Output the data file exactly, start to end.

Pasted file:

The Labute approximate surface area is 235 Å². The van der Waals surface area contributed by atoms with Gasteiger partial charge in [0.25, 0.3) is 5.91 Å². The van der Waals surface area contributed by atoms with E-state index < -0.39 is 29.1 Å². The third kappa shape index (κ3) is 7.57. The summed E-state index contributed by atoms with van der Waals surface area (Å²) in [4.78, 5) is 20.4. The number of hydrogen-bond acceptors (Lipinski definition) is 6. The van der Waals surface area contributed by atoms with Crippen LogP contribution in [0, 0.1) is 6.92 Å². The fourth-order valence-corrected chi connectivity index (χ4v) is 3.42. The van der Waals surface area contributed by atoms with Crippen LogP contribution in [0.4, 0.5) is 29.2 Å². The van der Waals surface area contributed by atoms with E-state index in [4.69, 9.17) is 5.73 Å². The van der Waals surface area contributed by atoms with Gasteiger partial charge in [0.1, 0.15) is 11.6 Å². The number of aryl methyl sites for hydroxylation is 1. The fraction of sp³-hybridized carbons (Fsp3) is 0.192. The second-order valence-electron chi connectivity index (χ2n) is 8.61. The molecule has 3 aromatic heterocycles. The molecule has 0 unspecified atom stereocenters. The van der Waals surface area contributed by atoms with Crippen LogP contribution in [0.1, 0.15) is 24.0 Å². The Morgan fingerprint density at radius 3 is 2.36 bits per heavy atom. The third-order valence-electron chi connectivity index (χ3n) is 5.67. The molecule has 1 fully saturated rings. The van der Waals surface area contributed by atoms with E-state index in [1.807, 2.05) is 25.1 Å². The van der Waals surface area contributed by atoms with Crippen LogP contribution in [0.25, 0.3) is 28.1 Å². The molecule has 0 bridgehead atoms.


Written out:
The Labute approximate surface area is 235 Å². The van der Waals surface area contributed by atoms with Gasteiger partial charge in [0.25, 0.3) is 5.91 Å². The van der Waals surface area contributed by atoms with E-state index < -0.39 is 29.1 Å². The third kappa shape index (κ3) is 7.57. The summed E-state index contributed by atoms with van der Waals surface area (Å²) in [4.78, 5) is 20.4. The number of hydrogen-bond acceptors (Lipinski definition) is 6. The van der Waals surface area contributed by atoms with Crippen LogP contribution in [0, 0.1) is 6.92 Å². The fourth-order valence-corrected chi connectivity index (χ4v) is 3.42. The van der Waals surface area contributed by atoms with Crippen LogP contribution in [0.4, 0.5) is 29.2 Å². The van der Waals surface area contributed by atoms with E-state index in [4.69, 9.17) is 5.73 Å². The van der Waals surface area contributed by atoms with Gasteiger partial charge in [0.1, 0.15) is 11.6 Å². The number of aryl methyl sites for hydroxylation is 1. The fraction of sp³-hybridized carbons (Fsp3) is 0.192. The second-order valence-electron chi connectivity index (χ2n) is 8.61. The molecule has 3 aromatic heterocycles. The molecule has 0 unspecified atom stereocenters. The van der Waals surface area contributed by atoms with Crippen LogP contribution in [0.1, 0.15) is 24.0 Å². The Morgan fingerprint density at radius 3 is 2.36 bits per heavy atom. The third-order valence-electron chi connectivity index (χ3n) is 5.67. The molecule has 1 fully saturated rings. The van der Waals surface area contributed by atoms with E-state index in [1.807, 2.05) is 25.1 Å². The van der Waals surface area contributed by atoms with Crippen LogP contribution in [0.25, 0.3) is 28.1 Å². The molecule has 0 bridgehead atoms.